Across Britain, people are coming together to salvage unpicked produce. Addressing food poverty and farm waste, it’s a timely response to the cost of living crisis – and a challenge to a ‘broken’ food system
It might be the fresh beetroot in her salads, or perhaps it’s the stress-busting microbiome in the soil beneath her fingernails – either way, Holly Whitelaw is buzzing with positive energy.
In the past six months, Whitelaw – coordinator of Cornwall Gleaning Network – has helped rescue 100 tonnes of surplus, discarded and wonky vegetables from fields and farms.
Food that would otherwise be destined for waste disposal or abandoned to rot in the ground has been gifted to food banks, soup kitchens, refuges and community larders. And with gleaning’s appeal stretching far beyond Cornwall, leftovers – in the freshest sense of the word – are landing on dinner plates up and down the country.
“Gleaning is rewarding,” says Whitelaw. “People are getting the freshest veg literally straight from the fields – fresher than anything you can get in a supermarket and without a plastic bag in sight.”
The practice has seen an explosion of interest in recent years, and there are now 25 gleaning groups across England, from Penzance to Newcastle upon Tyne, up from just five in 2017. It’s perhaps no coincidence that this renaissance has coincided with an unprecedented hike in the cost of living, with one in 10 Britons now struggling to afford to eat, according to food waste charity FareShare.
This kind of community-driven, grassroots social welfare is nothing new. Gleaning leftover crops as a means of feeding the poor has a long history going all the way back to biblical times.
The practice gets more than a passing mention in the Old Testament where gleaning is described as a charitable endeavour mandated by God, with landowners ordered to leave their field edges “for the orphan and for the widow”.
In 18th century England, the poor had a legal entitlement to glean unharvested produce, and were called to the land by the clang of church bells.
Gleaning’s rise in popularity is partly down to Cambridge historian and activist Tristram Stuart, who co-founded the Gleaning Network in 2011, before making it part of his food waste charity Feedback Global.
Its proponents believe the activity will soon be as commonplace as beach cleans or charity walks. Instead of church bells, the gleaners’ call to action is the alarm sounded by a broken food system, amplified by the spiralling cost of living.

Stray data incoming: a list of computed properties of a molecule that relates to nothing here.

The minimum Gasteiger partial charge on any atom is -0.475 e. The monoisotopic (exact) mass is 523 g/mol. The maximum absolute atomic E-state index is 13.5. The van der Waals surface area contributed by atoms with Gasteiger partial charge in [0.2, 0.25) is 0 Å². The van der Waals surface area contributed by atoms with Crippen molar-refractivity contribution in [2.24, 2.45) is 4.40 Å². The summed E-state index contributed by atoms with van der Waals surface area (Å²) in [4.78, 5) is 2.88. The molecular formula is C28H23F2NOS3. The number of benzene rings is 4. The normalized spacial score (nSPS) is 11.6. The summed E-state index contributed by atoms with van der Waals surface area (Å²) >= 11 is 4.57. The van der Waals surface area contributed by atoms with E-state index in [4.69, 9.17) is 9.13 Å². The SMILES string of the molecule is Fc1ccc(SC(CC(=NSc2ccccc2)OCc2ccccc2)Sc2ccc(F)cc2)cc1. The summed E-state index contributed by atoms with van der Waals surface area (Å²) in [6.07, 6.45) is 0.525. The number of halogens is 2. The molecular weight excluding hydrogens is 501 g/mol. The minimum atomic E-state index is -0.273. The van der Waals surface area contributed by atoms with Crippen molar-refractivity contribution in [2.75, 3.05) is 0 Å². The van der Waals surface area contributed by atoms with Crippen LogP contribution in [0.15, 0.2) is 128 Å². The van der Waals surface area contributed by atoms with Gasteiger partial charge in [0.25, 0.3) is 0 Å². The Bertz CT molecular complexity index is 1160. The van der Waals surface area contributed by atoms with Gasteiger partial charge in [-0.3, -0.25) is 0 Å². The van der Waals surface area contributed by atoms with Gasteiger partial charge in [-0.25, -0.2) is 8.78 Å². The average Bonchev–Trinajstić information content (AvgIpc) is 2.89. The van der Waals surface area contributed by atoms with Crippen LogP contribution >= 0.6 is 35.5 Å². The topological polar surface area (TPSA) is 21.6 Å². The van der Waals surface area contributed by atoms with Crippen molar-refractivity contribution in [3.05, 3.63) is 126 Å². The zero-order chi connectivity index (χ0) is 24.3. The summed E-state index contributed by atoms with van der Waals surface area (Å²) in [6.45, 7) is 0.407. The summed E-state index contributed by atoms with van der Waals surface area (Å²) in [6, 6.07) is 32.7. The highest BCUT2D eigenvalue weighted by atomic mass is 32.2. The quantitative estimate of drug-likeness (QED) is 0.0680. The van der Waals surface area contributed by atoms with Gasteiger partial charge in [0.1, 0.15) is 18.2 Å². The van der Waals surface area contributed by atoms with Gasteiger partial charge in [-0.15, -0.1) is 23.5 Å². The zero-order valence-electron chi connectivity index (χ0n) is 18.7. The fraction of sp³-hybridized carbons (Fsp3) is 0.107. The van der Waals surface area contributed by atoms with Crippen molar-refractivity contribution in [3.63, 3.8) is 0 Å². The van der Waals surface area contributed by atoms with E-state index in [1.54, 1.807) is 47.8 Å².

Whitelaw – whose background is in regenerative agriculture – was moved to set up her own gleaning network after filmmaker Simon Reeve shone a light on Cornwall’s hidden deprivation in his 2020 documentary series exploring the county.
She now manages a team of eight coordinators, some of whom are paid part-time with grant funding from the charity Feeding Britain.
“It’s a team made up mainly of women who grow food,” Whitelaw says. “A fantastic bunch. They are tough cookies – they can push that wheelbarrow up that hill over and over again – but they’re also really good communicators, they know how to speak to farmers.”
Forging lasting alliances with farmers is key to gleaning projects’ success – and to securing a variety of produce. Since setting up last year, the Cornwall network has gleaned cabbages, courgettes, beetroot, broccoli, squash and spuds from around 20 farmers.
“We’re delighted to help where we can, especially at the moment when people are struggling. It’s the least we can do,” says Tom Simmons of Riviera Produce, one of Whitelaw’s regulars and a leading supermarket supplier.
But, despite the goodwill of some, Whitelaw admits that building these relationships has not always been easy. “I’ve been ignored, and I’ve had large organisations telling me bluntly, ‘no’. I had one farmer tell me if people can’t afford food, they should get a job with him.”
It’s a really jolly atmosphere – any time I go gleaning, I am lifted up